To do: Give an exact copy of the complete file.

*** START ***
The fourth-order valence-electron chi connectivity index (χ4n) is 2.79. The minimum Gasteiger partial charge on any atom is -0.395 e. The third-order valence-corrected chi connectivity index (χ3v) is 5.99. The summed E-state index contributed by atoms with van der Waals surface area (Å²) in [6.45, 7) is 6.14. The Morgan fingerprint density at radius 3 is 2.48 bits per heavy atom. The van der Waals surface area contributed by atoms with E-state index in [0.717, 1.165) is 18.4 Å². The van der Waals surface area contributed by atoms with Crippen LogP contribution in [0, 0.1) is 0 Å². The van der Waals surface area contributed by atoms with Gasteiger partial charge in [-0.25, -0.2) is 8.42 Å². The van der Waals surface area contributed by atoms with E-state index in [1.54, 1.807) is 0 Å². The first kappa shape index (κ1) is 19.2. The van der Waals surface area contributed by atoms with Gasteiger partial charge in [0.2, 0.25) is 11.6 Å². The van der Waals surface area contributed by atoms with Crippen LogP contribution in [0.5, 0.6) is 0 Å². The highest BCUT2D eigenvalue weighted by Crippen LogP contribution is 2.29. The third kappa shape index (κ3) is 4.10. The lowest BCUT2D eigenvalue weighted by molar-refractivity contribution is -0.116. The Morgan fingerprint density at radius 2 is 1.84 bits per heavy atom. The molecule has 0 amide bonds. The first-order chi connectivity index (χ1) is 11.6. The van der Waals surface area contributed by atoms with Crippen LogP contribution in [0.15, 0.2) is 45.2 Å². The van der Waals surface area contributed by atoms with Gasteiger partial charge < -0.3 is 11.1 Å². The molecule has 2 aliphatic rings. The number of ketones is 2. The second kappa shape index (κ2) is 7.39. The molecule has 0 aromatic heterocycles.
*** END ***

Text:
The fourth-order valence-electron chi connectivity index (χ4n) is 2.79. The minimum Gasteiger partial charge on any atom is -0.395 e. The third-order valence-corrected chi connectivity index (χ3v) is 5.99. The summed E-state index contributed by atoms with van der Waals surface area (Å²) in [6.45, 7) is 6.14. The Morgan fingerprint density at radius 3 is 2.48 bits per heavy atom. The van der Waals surface area contributed by atoms with E-state index in [0.717, 1.165) is 18.4 Å². The van der Waals surface area contributed by atoms with Crippen LogP contribution in [0, 0.1) is 0 Å². The van der Waals surface area contributed by atoms with Gasteiger partial charge in [-0.25, -0.2) is 8.42 Å². The van der Waals surface area contributed by atoms with E-state index in [1.54, 1.807) is 0 Å². The first kappa shape index (κ1) is 19.2. The van der Waals surface area contributed by atoms with Gasteiger partial charge in [0.2, 0.25) is 11.6 Å². The van der Waals surface area contributed by atoms with Crippen LogP contribution in [0.5, 0.6) is 0 Å². The highest BCUT2D eigenvalue weighted by Crippen LogP contribution is 2.29. The third kappa shape index (κ3) is 4.10. The lowest BCUT2D eigenvalue weighted by molar-refractivity contribution is -0.116. The Morgan fingerprint density at radius 2 is 1.84 bits per heavy atom. The molecule has 0 amide bonds. The first-order chi connectivity index (χ1) is 11.6. The van der Waals surface area contributed by atoms with Crippen LogP contribution in [0.15, 0.2) is 45.2 Å². The van der Waals surface area contributed by atoms with Gasteiger partial charge < -0.3 is 11.1 Å². The molecule has 2 aliphatic rings. The number of ketones is 2. The second kappa shape index (κ2) is 7.39. The molecule has 0 aromatic heterocycles.